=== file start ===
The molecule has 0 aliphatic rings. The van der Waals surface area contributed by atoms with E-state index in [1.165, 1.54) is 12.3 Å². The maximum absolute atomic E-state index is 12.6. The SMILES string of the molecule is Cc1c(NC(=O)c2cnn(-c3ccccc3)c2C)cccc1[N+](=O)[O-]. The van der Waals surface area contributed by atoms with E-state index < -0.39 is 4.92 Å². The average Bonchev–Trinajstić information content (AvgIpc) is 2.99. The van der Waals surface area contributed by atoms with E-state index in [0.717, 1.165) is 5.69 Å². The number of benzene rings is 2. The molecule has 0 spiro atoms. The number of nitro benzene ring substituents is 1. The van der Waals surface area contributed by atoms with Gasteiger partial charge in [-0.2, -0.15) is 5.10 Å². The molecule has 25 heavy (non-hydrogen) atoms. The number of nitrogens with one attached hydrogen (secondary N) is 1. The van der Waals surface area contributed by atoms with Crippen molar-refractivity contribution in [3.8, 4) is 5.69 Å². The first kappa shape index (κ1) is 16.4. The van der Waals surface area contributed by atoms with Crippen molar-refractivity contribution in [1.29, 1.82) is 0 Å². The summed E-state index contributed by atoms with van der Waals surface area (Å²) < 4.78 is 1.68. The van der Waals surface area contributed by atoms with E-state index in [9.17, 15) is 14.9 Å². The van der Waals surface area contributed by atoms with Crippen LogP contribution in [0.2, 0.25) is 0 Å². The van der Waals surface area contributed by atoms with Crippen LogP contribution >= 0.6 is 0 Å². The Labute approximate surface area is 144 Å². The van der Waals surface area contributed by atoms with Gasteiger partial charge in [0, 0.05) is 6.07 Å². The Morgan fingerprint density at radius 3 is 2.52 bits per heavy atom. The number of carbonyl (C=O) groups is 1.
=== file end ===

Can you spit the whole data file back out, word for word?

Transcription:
The molecule has 0 aliphatic rings. The van der Waals surface area contributed by atoms with E-state index in [1.165, 1.54) is 12.3 Å². The maximum absolute atomic E-state index is 12.6. The SMILES string of the molecule is Cc1c(NC(=O)c2cnn(-c3ccccc3)c2C)cccc1[N+](=O)[O-]. The van der Waals surface area contributed by atoms with E-state index < -0.39 is 4.92 Å². The average Bonchev–Trinajstić information content (AvgIpc) is 2.99. The van der Waals surface area contributed by atoms with E-state index in [0.717, 1.165) is 5.69 Å². The number of benzene rings is 2. The molecule has 0 spiro atoms. The number of nitro benzene ring substituents is 1. The van der Waals surface area contributed by atoms with Gasteiger partial charge in [-0.2, -0.15) is 5.10 Å². The molecule has 25 heavy (non-hydrogen) atoms. The number of nitrogens with one attached hydrogen (secondary N) is 1. The van der Waals surface area contributed by atoms with Crippen molar-refractivity contribution in [3.8, 4) is 5.69 Å². The first kappa shape index (κ1) is 16.4. The van der Waals surface area contributed by atoms with Crippen molar-refractivity contribution in [1.29, 1.82) is 0 Å². The summed E-state index contributed by atoms with van der Waals surface area (Å²) < 4.78 is 1.68. The van der Waals surface area contributed by atoms with E-state index in [9.17, 15) is 14.9 Å². The van der Waals surface area contributed by atoms with Crippen LogP contribution in [0.2, 0.25) is 0 Å². The van der Waals surface area contributed by atoms with Crippen LogP contribution >= 0.6 is 0 Å². The Labute approximate surface area is 144 Å². The van der Waals surface area contributed by atoms with Gasteiger partial charge in [0, 0.05) is 6.07 Å². The Morgan fingerprint density at radius 3 is 2.52 bits per heavy atom. The number of carbonyl (C=O) groups is 1.